On Application for Enforcement of an Order of The National Labor Relations Board. Benjamin K. Blackburn, Administrative Law Judge.
Clark,*fn* Associate Justice (Retired), Fairchild, Chief Judge, and Hastings, Senior Circuit Judge.
This enforcement proceeding, filed by the National Labor Relations Board, petitioner, v. NHE/Freeway, Inc., National Health Enterprises, Inc. and Health Facilities, Inc. (NHE), respondents, seeks an order requiring payment of back pay found to be due certain employees of NHE. The Board opinion may be found at 218 NLRB No. 41.
NHE had previously agreed to a settlement stipulation under which it admitted that it had discriminatorily discharged and/or refused to rehire certain employees, including the three involved here, because of their union or other concerted protected activity, an unfair labor practice under Section 8(a)3 of The National Labor Relations Act. The Regional Director of the Board issued a back pay specification covering the amounts due each discriminatee. However, at a hearing before the Administrative Law Judge, it was found that two of the employees, Wanda Patton and Katherine Young, had forfeited their right to back pay by engaging in a willful loss of interim earnings and their respective claims were rejected; and the claim of Beulah Hunt was allowed.*fn1 On reference to the Board, it found that the Administrative Law Judge erred with respect to all three claims, finding that Ms. Patton and Ms. Young did exercise due diligence in seeking employment to mitigate back pay, but that Ms. Hunt did not. It found that Ms. Hunt, after filing with the Wisconsin Employment Service and seeking employment for a week or two as a nurse's aide at one health facility, made no further attempts whatsoever to find work, although aware of the fact that employment existed in the area for positions in the hospital and nursing fields as well as others. We direct the enforcement of the Board's order.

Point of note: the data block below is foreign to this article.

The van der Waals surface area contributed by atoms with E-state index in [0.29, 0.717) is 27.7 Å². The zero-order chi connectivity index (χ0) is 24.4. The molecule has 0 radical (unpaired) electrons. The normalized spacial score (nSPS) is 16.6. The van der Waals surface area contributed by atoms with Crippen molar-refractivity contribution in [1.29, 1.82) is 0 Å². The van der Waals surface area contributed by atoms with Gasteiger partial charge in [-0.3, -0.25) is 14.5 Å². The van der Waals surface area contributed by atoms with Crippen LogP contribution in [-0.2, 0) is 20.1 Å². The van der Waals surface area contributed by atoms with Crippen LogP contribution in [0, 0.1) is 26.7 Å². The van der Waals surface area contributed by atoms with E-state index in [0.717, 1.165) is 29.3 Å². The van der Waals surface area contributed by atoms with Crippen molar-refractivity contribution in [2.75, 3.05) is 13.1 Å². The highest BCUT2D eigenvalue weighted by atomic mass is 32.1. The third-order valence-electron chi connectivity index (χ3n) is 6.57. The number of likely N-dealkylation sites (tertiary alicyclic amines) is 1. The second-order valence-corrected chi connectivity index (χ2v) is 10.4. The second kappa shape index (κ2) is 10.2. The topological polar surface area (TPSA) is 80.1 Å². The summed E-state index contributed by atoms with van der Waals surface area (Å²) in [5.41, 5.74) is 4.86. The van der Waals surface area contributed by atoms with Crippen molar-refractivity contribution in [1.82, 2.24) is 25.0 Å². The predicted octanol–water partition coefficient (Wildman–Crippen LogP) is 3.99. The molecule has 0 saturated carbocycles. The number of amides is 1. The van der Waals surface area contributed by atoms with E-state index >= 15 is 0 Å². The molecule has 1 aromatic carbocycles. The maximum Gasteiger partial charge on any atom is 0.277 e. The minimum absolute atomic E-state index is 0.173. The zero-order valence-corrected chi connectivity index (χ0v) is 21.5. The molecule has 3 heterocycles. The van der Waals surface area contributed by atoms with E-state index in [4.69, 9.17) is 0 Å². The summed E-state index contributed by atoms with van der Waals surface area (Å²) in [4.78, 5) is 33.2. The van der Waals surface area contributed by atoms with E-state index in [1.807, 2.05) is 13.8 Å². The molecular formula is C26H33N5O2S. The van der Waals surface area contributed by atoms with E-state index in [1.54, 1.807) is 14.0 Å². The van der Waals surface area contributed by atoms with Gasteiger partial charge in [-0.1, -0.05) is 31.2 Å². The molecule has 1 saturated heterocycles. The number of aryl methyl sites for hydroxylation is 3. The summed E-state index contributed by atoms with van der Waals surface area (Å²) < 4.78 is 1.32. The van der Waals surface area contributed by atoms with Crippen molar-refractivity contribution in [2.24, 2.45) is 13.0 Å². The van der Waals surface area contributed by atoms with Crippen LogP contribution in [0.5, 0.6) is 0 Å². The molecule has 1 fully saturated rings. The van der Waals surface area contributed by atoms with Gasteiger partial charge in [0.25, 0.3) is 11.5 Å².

While NHE makes no contest here of the Board Findings as to the gross amount of back pay due, it does insist that the Board should have found that the willful failure of Ms. Patton and Ms. Young to seek other work during the back pay period relieved it of liability for back pay. In this connection, we view the duty of NHE differently. As was held in N.L.R.B. v. Mastro Plastics Corp., 354 F.2d 170, 178 (2nd Cir. 1965), cert. den. 384 U.S. 972, 16 L. Ed. 2d 682, 86 S. Ct. 1862 (1965), the "finding of an unfair labor practice . . . is presumptive proof that some back pay is owed." And the Board has discharged its burden when it finds the gross amount of the back pay due. Rutter-Rex, J. H. Mfg. Co. v. N.L.R.B., 396 U.S. 258, 24 L. Ed. 2d 405, 90 S. Ct. 417 (1969). The burden then shifts to the violator "of establishing affirmative defenses which would mitigate his liability." N.L.R.B. v. Mooney Aircraft, Inc., 366 F.2d 809, 813 (Fifth Cir. 1966), such as here where it is claimed that the discriminatee "fails diligently to search for alternative work," N.L.R.B. v. Mastro Plastics Corp., 354 F.2d 170, 174 n. 3 (2nd Cir. 1965), cert. den. 384 U.S. 972, 16 L. Ed. 2d 682, 86 S. Ct. 1862; or failure "to make a reasonable search for interim work," N.L.R.B. v. Miami Coca Cola Bottling Co., 360 F.2d 569, 575 (5th Cir. 1966); or failure to make an "honest good faith effort" to find work. N.L.R.B. v. Cashman Auto Co., 223 F.2d 832, 836 (1st Cir. 1955).